Author's Statement.

Welcome. The author of this site is Dino Enrico Cardone. The following is a statement of philosophy and intent with regard to the Netschaton site and its contents which dates from 2001. I am in the process of rethinking and rewriting this statement to reflect my thought as of 2008 on things apocalyptic and on things mediated -- whether old or new -- in the digital information age.

The Netschaton web site treats the subject of Apocalyptic Discourse from a variety of traditions, particularly the Judeo-Christian. I want to state clearly that mothing on the Netschaton site is intended to be offensive. As an author, I try to avoid scapegoating discourse.  Apocalyptic Discourse however, is replete with ancient controversies and conspiracies expressed  many times in apocalyptic discourse through scapegoating rhetorical stratagems. Particular apocalyptic reasonings are often offensive between apocalyptic groups and in general many  persons of a rationalist and/or progressive orientation may find apocalyptic communication offensive, even dangerous.

My interest in the subject began when I was 14 years old and read The Late Great Planet Earth by evangelical apocalypticist Hal Lindsay. There was also a movie made by this name based on the book. Lindsay had me convinced back then that I would not make it out of high school before Jesus came in the Rapture.  But that was back in the late 70's and early 80's!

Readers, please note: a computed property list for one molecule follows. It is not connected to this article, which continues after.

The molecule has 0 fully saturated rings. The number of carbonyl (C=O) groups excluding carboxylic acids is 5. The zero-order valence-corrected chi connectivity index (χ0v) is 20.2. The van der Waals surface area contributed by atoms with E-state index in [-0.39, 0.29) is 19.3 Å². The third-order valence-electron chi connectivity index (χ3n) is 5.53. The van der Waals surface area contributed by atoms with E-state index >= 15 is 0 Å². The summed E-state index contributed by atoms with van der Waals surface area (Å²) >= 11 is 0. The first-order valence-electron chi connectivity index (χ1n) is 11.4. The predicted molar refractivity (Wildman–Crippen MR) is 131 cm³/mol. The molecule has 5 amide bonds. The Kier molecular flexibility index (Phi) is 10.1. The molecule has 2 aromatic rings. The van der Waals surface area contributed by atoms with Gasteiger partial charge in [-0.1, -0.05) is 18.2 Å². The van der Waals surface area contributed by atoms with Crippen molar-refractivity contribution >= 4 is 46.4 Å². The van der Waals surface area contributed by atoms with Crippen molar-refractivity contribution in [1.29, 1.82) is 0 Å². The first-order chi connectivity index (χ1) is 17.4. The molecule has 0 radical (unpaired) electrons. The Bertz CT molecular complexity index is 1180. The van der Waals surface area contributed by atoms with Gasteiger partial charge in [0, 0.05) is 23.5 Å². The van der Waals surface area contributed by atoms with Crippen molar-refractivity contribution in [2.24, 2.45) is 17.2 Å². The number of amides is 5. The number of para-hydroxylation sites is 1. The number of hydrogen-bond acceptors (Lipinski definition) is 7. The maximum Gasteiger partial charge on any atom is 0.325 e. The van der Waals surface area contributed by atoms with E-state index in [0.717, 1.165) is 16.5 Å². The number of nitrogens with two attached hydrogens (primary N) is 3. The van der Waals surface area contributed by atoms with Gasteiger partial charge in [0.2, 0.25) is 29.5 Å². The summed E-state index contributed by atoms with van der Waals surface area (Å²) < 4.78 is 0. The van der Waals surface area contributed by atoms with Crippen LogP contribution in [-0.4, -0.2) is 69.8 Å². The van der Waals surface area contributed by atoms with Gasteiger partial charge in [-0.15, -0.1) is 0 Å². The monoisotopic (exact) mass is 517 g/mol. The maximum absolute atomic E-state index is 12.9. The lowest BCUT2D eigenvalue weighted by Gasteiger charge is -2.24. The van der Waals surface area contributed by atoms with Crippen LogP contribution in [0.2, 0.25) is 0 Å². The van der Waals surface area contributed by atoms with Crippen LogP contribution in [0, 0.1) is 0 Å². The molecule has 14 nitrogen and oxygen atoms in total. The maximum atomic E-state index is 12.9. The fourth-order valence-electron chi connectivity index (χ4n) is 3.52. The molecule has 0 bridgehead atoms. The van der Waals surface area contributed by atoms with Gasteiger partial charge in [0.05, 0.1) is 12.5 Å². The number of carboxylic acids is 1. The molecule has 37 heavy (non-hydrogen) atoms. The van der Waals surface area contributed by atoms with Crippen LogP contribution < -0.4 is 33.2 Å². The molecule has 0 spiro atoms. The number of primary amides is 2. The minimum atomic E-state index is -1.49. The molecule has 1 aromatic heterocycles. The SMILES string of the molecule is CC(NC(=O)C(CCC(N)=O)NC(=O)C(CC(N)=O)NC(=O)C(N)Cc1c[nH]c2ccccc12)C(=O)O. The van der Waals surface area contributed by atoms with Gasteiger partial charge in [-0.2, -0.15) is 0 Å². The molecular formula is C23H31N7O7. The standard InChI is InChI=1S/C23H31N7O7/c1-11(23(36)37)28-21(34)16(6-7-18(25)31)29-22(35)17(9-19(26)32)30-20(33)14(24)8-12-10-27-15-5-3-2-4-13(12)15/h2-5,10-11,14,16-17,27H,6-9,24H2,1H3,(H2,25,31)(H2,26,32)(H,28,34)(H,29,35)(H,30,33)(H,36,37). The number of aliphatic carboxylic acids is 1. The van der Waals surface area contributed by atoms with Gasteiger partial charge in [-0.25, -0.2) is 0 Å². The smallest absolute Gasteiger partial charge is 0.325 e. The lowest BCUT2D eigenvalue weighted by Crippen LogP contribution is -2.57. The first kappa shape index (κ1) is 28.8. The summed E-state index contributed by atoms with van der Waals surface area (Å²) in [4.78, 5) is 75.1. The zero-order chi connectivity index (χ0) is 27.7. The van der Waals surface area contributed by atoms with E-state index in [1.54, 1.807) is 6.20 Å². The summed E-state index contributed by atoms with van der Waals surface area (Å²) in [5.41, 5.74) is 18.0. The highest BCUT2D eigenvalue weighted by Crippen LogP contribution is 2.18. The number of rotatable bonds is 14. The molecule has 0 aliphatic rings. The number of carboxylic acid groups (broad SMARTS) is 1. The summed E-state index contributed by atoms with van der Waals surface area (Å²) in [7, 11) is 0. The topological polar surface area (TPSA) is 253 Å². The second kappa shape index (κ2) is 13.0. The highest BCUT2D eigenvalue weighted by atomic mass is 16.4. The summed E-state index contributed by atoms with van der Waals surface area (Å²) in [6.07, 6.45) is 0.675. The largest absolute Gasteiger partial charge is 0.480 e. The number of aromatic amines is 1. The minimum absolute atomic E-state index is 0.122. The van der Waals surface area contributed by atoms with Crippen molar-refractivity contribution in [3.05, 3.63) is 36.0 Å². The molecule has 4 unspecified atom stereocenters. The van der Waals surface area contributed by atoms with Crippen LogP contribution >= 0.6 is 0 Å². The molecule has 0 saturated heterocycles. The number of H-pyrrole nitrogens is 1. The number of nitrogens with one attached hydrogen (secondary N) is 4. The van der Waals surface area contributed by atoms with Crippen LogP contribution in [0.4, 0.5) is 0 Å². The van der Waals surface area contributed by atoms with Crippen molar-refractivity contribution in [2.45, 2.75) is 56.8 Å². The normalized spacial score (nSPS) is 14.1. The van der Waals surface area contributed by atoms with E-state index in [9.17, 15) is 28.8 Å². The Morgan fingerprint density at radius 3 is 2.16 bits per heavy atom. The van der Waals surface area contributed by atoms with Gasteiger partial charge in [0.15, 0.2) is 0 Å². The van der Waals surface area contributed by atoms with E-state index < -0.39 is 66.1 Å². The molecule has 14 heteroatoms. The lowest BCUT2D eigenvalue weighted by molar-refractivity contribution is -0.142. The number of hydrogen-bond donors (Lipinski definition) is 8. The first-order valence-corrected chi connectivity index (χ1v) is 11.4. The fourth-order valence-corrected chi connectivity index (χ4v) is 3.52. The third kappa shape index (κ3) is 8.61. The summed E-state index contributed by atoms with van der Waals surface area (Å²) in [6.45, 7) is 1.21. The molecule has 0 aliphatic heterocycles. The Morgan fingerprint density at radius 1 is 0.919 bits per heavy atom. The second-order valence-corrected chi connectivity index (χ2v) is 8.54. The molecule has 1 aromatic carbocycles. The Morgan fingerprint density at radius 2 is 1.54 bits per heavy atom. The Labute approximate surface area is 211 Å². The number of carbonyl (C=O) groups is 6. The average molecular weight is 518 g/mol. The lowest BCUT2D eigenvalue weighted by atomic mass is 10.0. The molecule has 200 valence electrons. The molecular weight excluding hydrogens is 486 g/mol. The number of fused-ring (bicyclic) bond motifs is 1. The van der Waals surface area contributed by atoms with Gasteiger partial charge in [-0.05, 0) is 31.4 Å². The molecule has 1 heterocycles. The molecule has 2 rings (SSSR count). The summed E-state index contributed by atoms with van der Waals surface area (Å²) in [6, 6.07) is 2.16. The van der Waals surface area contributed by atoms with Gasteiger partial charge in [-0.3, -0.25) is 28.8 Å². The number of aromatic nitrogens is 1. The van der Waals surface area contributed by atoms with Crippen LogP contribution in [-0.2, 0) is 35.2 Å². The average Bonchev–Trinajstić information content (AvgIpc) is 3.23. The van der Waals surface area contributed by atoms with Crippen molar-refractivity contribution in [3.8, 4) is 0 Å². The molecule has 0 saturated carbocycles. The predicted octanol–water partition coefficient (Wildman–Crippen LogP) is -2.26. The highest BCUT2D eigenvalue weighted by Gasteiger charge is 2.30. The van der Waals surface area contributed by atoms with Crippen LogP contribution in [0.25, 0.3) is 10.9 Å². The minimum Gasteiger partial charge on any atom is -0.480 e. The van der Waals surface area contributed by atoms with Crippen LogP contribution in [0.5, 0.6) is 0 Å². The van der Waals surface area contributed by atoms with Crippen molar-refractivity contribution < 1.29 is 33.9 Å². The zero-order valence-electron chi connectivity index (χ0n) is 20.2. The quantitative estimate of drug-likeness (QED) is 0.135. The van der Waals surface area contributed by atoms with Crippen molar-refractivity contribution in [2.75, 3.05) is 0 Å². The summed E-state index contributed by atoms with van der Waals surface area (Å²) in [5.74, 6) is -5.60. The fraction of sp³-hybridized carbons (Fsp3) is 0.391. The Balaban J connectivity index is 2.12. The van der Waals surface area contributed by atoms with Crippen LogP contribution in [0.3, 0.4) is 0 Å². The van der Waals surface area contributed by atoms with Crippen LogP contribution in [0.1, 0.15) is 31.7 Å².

Now we are in the year 2001, already in a new millennium. Are these really Apocalyptic or pre-Apocalyptic times as some pop culture and apocalyptic rhetors suggest?

It is certainly true that Apocalyptic rhetors have found in the Internet a universal publishing and broadcasting medium. Is there any future for this type of discourse? Does it pose a danger or will it naturally wane as the Third Millennium grows older?

Occasionally, apocalyptic reasonings may leave the dimensions of myth, imagination, and language and become material realities. WACO, Heaven's Gate, the World Trade Center attack and some racialist movements are examples of these "trans-dimensional" migrations of apocalyptic reckonings. In these contexts, it is often the reactions of governments and others to apocalyptic sects which have the unintended effect of both validating the sect's belief set and furthering apocalyptic movement.

One of the key issues both in international politics and in terms of  how apocalyptic discourse is practiced and its content determined on the Net is the Temple Mount as equally element of discourse, religious symbol, and disputed sacred property in the "Holy Land."

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Copyrightę 1995 and following by Dino Enrico Cardone